A huge consultation on Sheffield City Region’s devolution deal is being run again after the first one was challenged in court.
Officials are set to start the £130,000 process again in May after last year’s was judged to be unlawful.
A High Court judge ruled the consultation was invalid because it failed to ask Chesterfield people if they wanted to be part of Sheffield City Region.
It resulted in a £900m devolution deal being delayed by a year.
Now, council chiefs on the region’s Combined Authority have agreed to re-run the eight-week process, from the end of May.
Polling company Ipsos Mori, which advised on questions the first time, is set to be re-hired. It is also set to produce a final report.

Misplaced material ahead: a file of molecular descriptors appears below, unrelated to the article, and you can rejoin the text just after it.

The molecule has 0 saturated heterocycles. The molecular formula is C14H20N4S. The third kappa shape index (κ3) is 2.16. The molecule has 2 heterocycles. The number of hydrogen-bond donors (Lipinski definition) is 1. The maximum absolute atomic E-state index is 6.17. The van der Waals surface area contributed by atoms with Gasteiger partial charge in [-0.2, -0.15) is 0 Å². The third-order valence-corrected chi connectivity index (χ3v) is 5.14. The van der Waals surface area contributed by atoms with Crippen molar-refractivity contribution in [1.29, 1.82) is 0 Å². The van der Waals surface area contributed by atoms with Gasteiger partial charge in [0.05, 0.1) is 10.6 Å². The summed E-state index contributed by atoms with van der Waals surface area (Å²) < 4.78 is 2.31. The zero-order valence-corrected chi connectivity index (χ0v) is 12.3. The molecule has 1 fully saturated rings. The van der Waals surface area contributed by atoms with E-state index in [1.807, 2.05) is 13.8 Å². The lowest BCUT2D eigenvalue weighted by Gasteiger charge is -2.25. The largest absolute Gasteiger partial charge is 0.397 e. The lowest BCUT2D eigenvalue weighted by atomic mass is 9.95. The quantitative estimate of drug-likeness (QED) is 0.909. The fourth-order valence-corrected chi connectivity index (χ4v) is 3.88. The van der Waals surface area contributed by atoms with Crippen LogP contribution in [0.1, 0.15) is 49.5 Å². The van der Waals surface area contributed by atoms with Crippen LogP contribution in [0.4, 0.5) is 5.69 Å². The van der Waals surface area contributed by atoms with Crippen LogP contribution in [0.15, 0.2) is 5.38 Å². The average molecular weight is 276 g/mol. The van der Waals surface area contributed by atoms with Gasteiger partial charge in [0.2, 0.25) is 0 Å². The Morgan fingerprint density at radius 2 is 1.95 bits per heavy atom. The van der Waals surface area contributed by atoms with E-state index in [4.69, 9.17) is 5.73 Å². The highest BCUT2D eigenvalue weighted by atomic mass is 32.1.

As part of devolution, Chesterfield was set to join Sheffield City Region as a full member.
Derbyshire County Council, which opposes the move, challenged the consultation in the High Court.
In December a judge ruled it failed to ask Chesterfield residents if they agreed to the plan and was invalid.
The devolution deal, set to bring money and powers to the region, is in return for an elected ‘metro-mayor’. The Government has said the polls which were set for May will now be held in May 2018 at the earliest.
At the same time, politicians in West Yorkshire - who have failed to agree their own deal - are agitating for ‘Whole Yorkshire’ devolution. West Yorkshire Combined Authority staged a conference in York earlier this month attended by representatives from councils across the county including Barnsley and Doncaster - although their leaders have insisted they remain committed to the Sheffield deal. Rotherham and Sheffield refused to go.
Northern Powerhouse minister Andrew Percy has repeatedly said there are no plans for Yorkshire-wide devolution.